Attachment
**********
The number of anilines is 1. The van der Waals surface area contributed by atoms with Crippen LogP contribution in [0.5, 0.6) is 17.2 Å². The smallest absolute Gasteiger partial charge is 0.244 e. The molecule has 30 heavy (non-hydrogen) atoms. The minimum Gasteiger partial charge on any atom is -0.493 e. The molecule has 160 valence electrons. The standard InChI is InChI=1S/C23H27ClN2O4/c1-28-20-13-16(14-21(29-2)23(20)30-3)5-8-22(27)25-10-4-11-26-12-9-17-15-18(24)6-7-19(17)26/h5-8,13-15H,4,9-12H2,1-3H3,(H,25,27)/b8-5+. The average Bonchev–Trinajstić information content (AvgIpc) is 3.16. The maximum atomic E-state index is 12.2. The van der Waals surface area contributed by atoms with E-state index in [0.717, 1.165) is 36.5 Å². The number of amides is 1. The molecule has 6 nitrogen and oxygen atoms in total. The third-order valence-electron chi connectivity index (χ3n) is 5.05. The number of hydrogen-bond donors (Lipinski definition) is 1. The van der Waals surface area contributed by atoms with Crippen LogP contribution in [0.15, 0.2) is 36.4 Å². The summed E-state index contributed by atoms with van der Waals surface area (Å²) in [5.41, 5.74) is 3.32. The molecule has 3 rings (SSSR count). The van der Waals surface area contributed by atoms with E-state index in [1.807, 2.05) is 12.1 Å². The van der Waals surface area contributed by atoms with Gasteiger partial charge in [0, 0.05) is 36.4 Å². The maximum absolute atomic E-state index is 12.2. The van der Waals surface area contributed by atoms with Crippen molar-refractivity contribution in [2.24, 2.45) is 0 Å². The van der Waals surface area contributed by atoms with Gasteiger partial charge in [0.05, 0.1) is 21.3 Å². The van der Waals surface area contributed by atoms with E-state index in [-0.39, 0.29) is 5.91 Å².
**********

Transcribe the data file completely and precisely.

The number of anilines is 1. The van der Waals surface area contributed by atoms with Crippen LogP contribution in [0.5, 0.6) is 17.2 Å². The smallest absolute Gasteiger partial charge is 0.244 e. The molecule has 30 heavy (non-hydrogen) atoms. The minimum Gasteiger partial charge on any atom is -0.493 e. The molecule has 160 valence electrons. The standard InChI is InChI=1S/C23H27ClN2O4/c1-28-20-13-16(14-21(29-2)23(20)30-3)5-8-22(27)25-10-4-11-26-12-9-17-15-18(24)6-7-19(17)26/h5-8,13-15H,4,9-12H2,1-3H3,(H,25,27)/b8-5+. The average Bonchev–Trinajstić information content (AvgIpc) is 3.16. The maximum atomic E-state index is 12.2. The van der Waals surface area contributed by atoms with E-state index in [0.717, 1.165) is 36.5 Å². The number of amides is 1. The molecule has 6 nitrogen and oxygen atoms in total. The third-order valence-electron chi connectivity index (χ3n) is 5.05. The number of hydrogen-bond donors (Lipinski definition) is 1. The van der Waals surface area contributed by atoms with Crippen LogP contribution in [0.15, 0.2) is 36.4 Å². The summed E-state index contributed by atoms with van der Waals surface area (Å²) in [5.41, 5.74) is 3.32. The molecule has 3 rings (SSSR count). The van der Waals surface area contributed by atoms with E-state index in [1.807, 2.05) is 12.1 Å². The van der Waals surface area contributed by atoms with Gasteiger partial charge in [0, 0.05) is 36.4 Å². The maximum absolute atomic E-state index is 12.2. The van der Waals surface area contributed by atoms with Crippen molar-refractivity contribution in [2.24, 2.45) is 0 Å². The van der Waals surface area contributed by atoms with Gasteiger partial charge in [0.05, 0.1) is 21.3 Å². The van der Waals surface area contributed by atoms with E-state index in [-0.39, 0.29) is 5.91 Å².